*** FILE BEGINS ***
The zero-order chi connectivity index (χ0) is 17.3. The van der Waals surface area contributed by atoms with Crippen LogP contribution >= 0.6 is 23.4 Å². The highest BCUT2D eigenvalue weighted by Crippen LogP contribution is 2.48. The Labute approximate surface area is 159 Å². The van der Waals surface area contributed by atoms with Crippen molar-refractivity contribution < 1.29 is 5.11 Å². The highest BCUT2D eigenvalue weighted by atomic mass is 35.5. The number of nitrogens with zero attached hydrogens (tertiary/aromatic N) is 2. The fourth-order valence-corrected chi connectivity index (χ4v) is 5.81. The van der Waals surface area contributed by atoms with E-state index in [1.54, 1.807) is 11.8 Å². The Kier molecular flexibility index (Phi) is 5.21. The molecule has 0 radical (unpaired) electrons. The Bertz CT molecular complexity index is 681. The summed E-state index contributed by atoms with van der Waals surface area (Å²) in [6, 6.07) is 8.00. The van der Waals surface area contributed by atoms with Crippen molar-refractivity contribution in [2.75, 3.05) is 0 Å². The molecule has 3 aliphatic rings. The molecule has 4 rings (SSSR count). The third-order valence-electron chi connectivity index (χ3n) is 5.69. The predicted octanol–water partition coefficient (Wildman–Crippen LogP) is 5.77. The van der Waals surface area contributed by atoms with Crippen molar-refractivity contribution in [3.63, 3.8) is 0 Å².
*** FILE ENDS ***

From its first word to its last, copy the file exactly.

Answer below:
The zero-order chi connectivity index (χ0) is 17.3. The van der Waals surface area contributed by atoms with Crippen LogP contribution >= 0.6 is 23.4 Å². The highest BCUT2D eigenvalue weighted by Crippen LogP contribution is 2.48. The Labute approximate surface area is 159 Å². The van der Waals surface area contributed by atoms with Crippen molar-refractivity contribution < 1.29 is 5.11 Å². The highest BCUT2D eigenvalue weighted by atomic mass is 35.5. The number of nitrogens with zero attached hydrogens (tertiary/aromatic N) is 2. The fourth-order valence-corrected chi connectivity index (χ4v) is 5.81. The van der Waals surface area contributed by atoms with E-state index in [1.54, 1.807) is 11.8 Å². The Kier molecular flexibility index (Phi) is 5.21. The molecule has 0 radical (unpaired) electrons. The Bertz CT molecular complexity index is 681. The summed E-state index contributed by atoms with van der Waals surface area (Å²) in [6, 6.07) is 8.00. The van der Waals surface area contributed by atoms with Crippen molar-refractivity contribution in [2.75, 3.05) is 0 Å². The molecule has 3 aliphatic rings. The molecule has 4 rings (SSSR count). The third-order valence-electron chi connectivity index (χ3n) is 5.69. The predicted octanol–water partition coefficient (Wildman–Crippen LogP) is 5.77. The van der Waals surface area contributed by atoms with Crippen molar-refractivity contribution in [3.63, 3.8) is 0 Å².